The result is a film that starts out seeming like a farce--both in how it highlights the decadence and foppishness of the lives of 18th century aristocrats, and in multiple scenes that expose its characters in all their weakness and absurdity--and ends up becoming a tragedy. For all three women, power is a zero-sum game--Abigail initially thinks that she can make peace with Sarah after cementing her position with Anne, but is quickly made to realize that her survival hinges on total victory. But winning is never the safe harbor they might have hoped for. Male violence lingers constantly in the background. It is, in fact, fascinating how the film balances being a story about women in which men are merely supporting figures, with the frank admission that any one of them would be considered fair game under the right circumstances--when Abigail's machination lead to Sarah being injured and held for a paltry ransom by some peasants, her rescuer asks casually "were you raped?", and Harley routinely beats Abigail when she resists his attempts to get her to spy on Anne. Even Anne, who is nominally protected from that violence, has her own tragedy of womanhood, having lost all seventeen of her children to miscarriage, stillbirth, and childhood illnesses. Some reviewers have decried Lanthimos as a misanthrope, but to me his films seem to be about the awfulness of their world, and how it forces people to become monsters. In The Favourite, no one has a choice in how they act, and yet they make the wrong choices, and the result is ruin for everyone.
- Can You Ever Forgive Me? - Much as it bucks most Hollywood trends in terms of the kinds of stories that get told about women, The Favourite is still very much in the middle of the pack as far as what types of women get their stories told--powerful, famous, and usually beautiful. Marielle Heller's Can You Ever Forgive Me? is so far outside that norm that it feels worth celebrating just for that fact--how often do female protagonists get to be depressive, down-on-their-luck alcoholics with a shitty personality? More importantly, Can You Ever Forgive Me?'s heroine, nonfiction author Lee Israel (Melissa McCarthy) is "unlikeable" not in the demonstrative, in your face of so many anti-heroines, but in a realistic--and realistically unpleasant--way. Her career guttering due to a combination of her choice of subjects (she writers biographies of 20th century female entertainers and fashion figures) and her unwillingness to play the game of publicity and connection-making, Lee finds herself friendless, and unwilling to admit that this bothers her. She's a defiantly solitary person, but her misanthropy is as much a deep-seated fear of rejection. It's easy to imagine how Lee, a smart, unattractive, gay woman, could have gotten so used to being ignored that she built her life around loneliness, but the film also makes it clear how she ends up rejecting anyone who does try to show her kindness and friendship, unwilling to be burdened by their needs or expectations.
Can You Ever Forgive Me? revolves around a cash-strapped Lee forging personal letters from witty, sophisticated luminaries such as Noel Coward or Dorothy Parker, and selling them to collectors and specialist stores. This is not a particularly cunning scam--anyone who has watched a heist movie will be able to spot, very early on, the weaknesses that make it unsustainable--and the focus of the film is instead on Lee's joy at being appreciated, at having her humor and cattiness praised, even if it's only because she's done such a good job of imitating others. For someone who is both terrified of and desperate for connection, this ventriloquism offers a perfect outlet, until it inevitably collapses, forcing Lee to confront her own self-loathing.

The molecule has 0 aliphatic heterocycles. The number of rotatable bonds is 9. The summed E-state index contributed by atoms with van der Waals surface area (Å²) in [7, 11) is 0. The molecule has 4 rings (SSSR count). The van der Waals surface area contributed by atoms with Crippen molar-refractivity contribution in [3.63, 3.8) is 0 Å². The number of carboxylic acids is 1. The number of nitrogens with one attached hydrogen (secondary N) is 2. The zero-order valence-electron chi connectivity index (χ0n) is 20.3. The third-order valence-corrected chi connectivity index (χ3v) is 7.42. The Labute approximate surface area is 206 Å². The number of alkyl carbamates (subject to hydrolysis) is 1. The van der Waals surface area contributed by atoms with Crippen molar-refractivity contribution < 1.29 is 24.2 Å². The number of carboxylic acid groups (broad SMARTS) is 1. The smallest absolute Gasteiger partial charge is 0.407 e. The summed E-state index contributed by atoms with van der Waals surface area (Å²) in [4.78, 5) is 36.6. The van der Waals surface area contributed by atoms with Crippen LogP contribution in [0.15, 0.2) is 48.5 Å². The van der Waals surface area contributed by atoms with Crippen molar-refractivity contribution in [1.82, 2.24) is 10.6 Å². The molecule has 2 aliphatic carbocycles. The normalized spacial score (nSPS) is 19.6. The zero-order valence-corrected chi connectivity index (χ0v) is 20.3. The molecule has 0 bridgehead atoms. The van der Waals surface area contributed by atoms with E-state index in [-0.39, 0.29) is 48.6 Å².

As well as being a fine--and uncommon--character portrait, Can You Ever Forgive Me? is a wonderful portrait of a particular corner of New York in the early 90s. Lee is part of the literary world, but the glittering salons she occasionally visits aren't really her scene. She's much more comfortable in libraries, used bookstores, or seedy bars. Her people are the also-rans, who like her had smarts and potential but never quite made good, and end up peopling the ecosphere from which stars and public intellectuals emerge. This is particularly true of Lee's friend and partner in crime, Jack (Richard E. Grant), an aging party boy who sells drugs, chases pretty young things, and reacts to his diagnosis of AIDS at the end of the film with a shrug of "it was always going to get me". With him, and with Lee, Can You Ever Forgive Me? offers a rare glimpse at people who know they're never going to be winners or even achieve much happiness, and who grasp at the small pleasures they can, even if these end up being self-destructive.
Tuesday, March 05, 2019
Recent Movie Roundup 32
I was hoping to get this post done before last week's Oscar ceremony (with its eye-rolling final result), but this week feels like an equally good cutoff point. In a few days Captain Marvel will be upon us, and the blockbuster movie season of 2019 will have officially started. Before that happens, there are still a few stragglers from last year's prestige film season that I was able to catch up on (though several films I really wanted to see never even made it here--chiefly First Reformed and If Beale Street Could Talk). Here are some thoughts about them.